The Guru Gedara Festival: Rekindling forgotten glory

Aug 28 2018. view 613


Sri Lanka's first family of dance is set to present the Guru Gedara Festival celebrating a memorable journey of 75 years. The Chitrasena Vajira Dance Foundation embarks on Sri Lanka’s first immersive traditional arts experience on August 30, with more than 40 gurus and artists gathering at the Chithrasena Kalayathanaya. 

At the heart of this festival is a collective dream. The foundation is the life's work of Guru Chitrasena and Guru Vajira, the legendary duo who transformed the landscape of traditional arts in the country. Seven decades later their children keep their vision alive. 

 “None of this would have been possible if it hadn't started in a beautiful Guru Gedara which was the Colpetty home my grandparents had rented during the time,”

says Heshma Wignaraja, the first grand-daughter of Chitrasena and also the creative director of the festival. 

“It was owned by a close friend of Seeya where they were able to carry out their work.  This home had a big garden where we could perform rituals. It was an old colonial building and the porch was converted into an open air theatre space,”

she recalls fondly. 

However, the architecture wasn’t its sole specialty.

“The ground level was where they danced from morning till night and the storey above was where they lived. Rehearsals and classes were conducted here too. This went on for nearly 40 years,”

Heshma adds. 

“The original Guru Gedara was a cultural ashram in the heart of the city. Tourists to renowned artists visited this space. It wasn’t just those visitors my grandparents also housed the best in Sri Lanka from Ananda Samarakoon to Amaradeva, to create the finest performance art of the time. I don't think that would have been possible without a space like that. Nor would it have been possible without the calibre of artists. Unfortunately we lost this home or hub that they had created,”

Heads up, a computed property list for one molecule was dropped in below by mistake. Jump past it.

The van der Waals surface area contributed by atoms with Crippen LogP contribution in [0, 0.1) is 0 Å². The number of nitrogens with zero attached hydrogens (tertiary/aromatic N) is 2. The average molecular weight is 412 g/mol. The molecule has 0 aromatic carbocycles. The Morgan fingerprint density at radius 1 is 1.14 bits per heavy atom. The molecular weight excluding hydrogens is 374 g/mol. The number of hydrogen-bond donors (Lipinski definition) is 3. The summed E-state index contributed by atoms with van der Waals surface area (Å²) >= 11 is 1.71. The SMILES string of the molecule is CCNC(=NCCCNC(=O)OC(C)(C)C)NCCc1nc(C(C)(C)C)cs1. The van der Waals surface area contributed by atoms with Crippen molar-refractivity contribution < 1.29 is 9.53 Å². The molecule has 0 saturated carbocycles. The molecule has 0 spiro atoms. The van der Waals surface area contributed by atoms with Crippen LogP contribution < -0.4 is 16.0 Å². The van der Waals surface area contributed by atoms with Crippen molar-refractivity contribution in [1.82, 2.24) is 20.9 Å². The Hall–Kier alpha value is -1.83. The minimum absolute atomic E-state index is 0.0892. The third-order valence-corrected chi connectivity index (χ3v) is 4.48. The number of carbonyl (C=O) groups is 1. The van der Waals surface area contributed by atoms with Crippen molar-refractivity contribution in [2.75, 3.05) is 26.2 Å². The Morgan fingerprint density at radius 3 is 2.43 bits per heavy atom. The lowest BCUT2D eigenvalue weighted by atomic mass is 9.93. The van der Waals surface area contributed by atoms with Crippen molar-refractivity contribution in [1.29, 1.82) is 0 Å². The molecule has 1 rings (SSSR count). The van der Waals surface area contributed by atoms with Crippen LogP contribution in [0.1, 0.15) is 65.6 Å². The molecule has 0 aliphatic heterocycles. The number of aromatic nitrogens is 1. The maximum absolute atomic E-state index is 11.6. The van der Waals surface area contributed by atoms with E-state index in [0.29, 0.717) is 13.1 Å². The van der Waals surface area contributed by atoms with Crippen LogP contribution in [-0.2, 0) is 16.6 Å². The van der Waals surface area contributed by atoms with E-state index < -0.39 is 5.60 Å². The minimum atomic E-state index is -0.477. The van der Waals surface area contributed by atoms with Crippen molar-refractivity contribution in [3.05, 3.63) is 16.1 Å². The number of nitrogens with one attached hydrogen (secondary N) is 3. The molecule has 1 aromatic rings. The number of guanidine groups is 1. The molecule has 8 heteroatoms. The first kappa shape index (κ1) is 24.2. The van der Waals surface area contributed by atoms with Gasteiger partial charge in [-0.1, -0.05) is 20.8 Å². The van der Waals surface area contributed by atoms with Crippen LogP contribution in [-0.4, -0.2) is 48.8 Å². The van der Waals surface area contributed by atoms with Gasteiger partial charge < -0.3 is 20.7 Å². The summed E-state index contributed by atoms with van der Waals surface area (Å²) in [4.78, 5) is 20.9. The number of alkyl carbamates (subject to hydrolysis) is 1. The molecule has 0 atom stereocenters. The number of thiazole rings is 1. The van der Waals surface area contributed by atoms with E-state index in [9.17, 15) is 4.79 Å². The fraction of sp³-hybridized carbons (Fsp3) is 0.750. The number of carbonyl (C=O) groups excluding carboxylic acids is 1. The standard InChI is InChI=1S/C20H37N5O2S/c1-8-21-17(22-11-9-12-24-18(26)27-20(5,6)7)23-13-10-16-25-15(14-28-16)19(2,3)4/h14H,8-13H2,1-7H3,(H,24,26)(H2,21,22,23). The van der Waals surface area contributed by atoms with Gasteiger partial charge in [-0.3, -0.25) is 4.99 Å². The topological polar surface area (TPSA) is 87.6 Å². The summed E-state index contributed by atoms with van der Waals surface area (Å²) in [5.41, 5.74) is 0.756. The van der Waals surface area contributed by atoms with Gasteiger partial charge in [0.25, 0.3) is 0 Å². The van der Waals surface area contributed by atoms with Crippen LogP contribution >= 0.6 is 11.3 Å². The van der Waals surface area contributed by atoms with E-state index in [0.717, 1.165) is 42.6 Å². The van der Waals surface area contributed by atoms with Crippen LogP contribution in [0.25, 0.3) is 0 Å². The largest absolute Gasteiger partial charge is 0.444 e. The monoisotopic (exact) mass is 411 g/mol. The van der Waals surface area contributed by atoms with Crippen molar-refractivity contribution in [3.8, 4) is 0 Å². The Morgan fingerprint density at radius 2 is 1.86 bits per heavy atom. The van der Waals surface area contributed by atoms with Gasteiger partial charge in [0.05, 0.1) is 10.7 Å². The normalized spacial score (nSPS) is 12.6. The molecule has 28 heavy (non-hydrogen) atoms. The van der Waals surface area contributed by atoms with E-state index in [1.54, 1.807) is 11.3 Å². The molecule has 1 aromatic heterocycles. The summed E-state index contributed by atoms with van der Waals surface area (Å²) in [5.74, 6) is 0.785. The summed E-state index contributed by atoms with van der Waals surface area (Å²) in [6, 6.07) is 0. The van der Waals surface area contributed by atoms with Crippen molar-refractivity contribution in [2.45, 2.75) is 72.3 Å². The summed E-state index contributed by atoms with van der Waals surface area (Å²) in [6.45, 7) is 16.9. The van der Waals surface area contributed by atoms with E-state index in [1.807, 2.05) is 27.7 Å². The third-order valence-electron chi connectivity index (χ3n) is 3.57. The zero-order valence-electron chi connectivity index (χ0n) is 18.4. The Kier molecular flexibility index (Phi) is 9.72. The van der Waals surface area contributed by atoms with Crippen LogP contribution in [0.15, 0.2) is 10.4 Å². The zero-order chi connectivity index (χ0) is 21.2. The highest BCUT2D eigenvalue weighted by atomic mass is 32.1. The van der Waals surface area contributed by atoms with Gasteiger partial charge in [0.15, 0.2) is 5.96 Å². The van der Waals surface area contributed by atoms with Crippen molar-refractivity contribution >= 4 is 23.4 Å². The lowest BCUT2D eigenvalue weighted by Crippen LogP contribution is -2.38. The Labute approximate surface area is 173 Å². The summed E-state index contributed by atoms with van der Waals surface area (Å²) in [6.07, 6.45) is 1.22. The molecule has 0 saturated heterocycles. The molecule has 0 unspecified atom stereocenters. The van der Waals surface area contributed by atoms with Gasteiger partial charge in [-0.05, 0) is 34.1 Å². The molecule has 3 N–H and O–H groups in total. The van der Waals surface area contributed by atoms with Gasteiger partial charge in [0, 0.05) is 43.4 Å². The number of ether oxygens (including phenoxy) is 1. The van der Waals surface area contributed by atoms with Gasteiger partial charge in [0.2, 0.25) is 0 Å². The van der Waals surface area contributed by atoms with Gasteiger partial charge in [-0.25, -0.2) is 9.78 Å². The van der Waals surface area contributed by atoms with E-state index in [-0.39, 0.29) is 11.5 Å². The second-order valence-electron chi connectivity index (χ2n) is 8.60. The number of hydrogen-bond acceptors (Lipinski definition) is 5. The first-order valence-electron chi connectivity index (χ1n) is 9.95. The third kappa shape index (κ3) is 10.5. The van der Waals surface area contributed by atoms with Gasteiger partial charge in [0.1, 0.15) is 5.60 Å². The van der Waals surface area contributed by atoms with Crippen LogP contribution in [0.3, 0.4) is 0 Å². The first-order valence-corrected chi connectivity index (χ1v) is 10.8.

she laments. 

Being the eldest granddaughter in the Chitrasena family, Heshma calls herself the lucky granddaughter.

“I was the only one who really experienced the Colpetty home. I also experienced the nomadic period or the 25 years of not having a home. Like gypsies, we went from place to place, in a van packed with drums and teachers to 15 different locations. Wherever my grandmother took us we had to clean the space, take class and then put it back the way it was before we took off to our next destination. It was non-stop,”

Heshma exclaims as she shares her memories.

“I am always inspired by that energy and drive,” 

The Guru Gedara festival will embody the spirit of the original Kalayathanaya, the school of dance set up in 1944 by Guru Chitrasena. The creative spirits behind this festival wish to support the indigenous art forms. The festival will come alive with the multi-faceted world of Sri Lankan traditional arts in order to raise awareness and understanding of these sacred art forms. Choreographed as a fully-immersive experience the festival will be a truly unique experience of cultural heritage.

Former President Chandrika Bandaranaike Kumaratunga gifted the Chitrasena family a plot of land in 1988 where the present Kalayathanaya is today.

“We didn't have the funds to build this place till 2007.  I wanted to get this place up before my grandfather passed away. He was only able to lay the foundation. My grandmother who is 86 now and we've been trying to collect funds to construct a Guru Gedara here for her to reside in,”

she explains.   

Heshma tells us that it’s been 11 years since they moved in and that they’ve not been able to afford to build anything else.  Her dream of restoring this iconic Guru Gedara to its rightful glory is also shared by Thaji Dias, principal dancer of the Chitrasena Dance Company. 

“I was born into this atmosphere where my grandparents didn't have a home and they were moving from place to place. I was too small to understand the gravity of the situation but I think once we moved in here, I was more serious about the form”

she said as she shares how she committed her life and passion to her grandparent’s heritage.

“It's always been my passion. My grandparents didn't hold the gun to our heads and say you have to do this. We just saw the way that they dedicated their life to this art. Nobody can instill passion within you, it has to come from within. That's what happened to me,”

Thaji tells us with a smile. 

She believes that the festival would expose traditional artists and increase their visibility in Colombo.

“We want people to understand the value of these crafts which can only be found in Sri Lanka and nowhere else,”

she adds. 

The Festival will open on August 30, while the second day will be dedicated to educating and sharing with teachers and students from schools across the country. Sessions on September 1 and 2 are ticketed and will be open for the public. Audience members will have a choice of participation either at an intense immersive level or at a more leisurely, curated level of interaction. Traditional meals and snacks will be served throughout the day, reminiscent of the hospitality at a traditional guru’s home.

By Kalani Kumarasinghe
Pix by Kushan Pathiraja 



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